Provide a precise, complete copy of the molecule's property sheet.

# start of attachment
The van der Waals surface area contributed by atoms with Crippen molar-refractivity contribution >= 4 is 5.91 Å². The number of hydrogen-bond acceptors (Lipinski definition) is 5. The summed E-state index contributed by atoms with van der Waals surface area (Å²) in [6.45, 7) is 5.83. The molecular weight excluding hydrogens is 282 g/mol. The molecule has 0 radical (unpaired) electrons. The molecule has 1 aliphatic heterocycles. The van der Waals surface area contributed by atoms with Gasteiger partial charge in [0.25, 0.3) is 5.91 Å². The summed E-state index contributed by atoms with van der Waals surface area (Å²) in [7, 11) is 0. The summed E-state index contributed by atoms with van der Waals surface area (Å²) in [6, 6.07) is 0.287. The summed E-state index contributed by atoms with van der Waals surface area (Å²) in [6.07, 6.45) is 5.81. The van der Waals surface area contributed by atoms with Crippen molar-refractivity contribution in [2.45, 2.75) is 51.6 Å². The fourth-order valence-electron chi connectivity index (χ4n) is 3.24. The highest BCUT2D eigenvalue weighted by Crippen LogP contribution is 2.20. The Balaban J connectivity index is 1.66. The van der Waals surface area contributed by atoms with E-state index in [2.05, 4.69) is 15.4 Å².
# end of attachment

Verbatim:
The van der Waals surface area contributed by atoms with Crippen molar-refractivity contribution >= 4 is 5.91 Å². The number of hydrogen-bond acceptors (Lipinski definition) is 5. The summed E-state index contributed by atoms with van der Waals surface area (Å²) in [6.45, 7) is 5.83. The molecular weight excluding hydrogens is 282 g/mol. The molecule has 0 radical (unpaired) electrons. The molecule has 1 aliphatic heterocycles. The van der Waals surface area contributed by atoms with Gasteiger partial charge in [0.25, 0.3) is 5.91 Å². The summed E-state index contributed by atoms with van der Waals surface area (Å²) in [7, 11) is 0. The summed E-state index contributed by atoms with van der Waals surface area (Å²) in [6, 6.07) is 0.287. The summed E-state index contributed by atoms with van der Waals surface area (Å²) in [6.07, 6.45) is 5.81. The van der Waals surface area contributed by atoms with Crippen molar-refractivity contribution in [2.45, 2.75) is 51.6 Å². The fourth-order valence-electron chi connectivity index (χ4n) is 3.24. The highest BCUT2D eigenvalue weighted by Crippen LogP contribution is 2.20. The Balaban J connectivity index is 1.66. The van der Waals surface area contributed by atoms with E-state index in [2.05, 4.69) is 15.4 Å².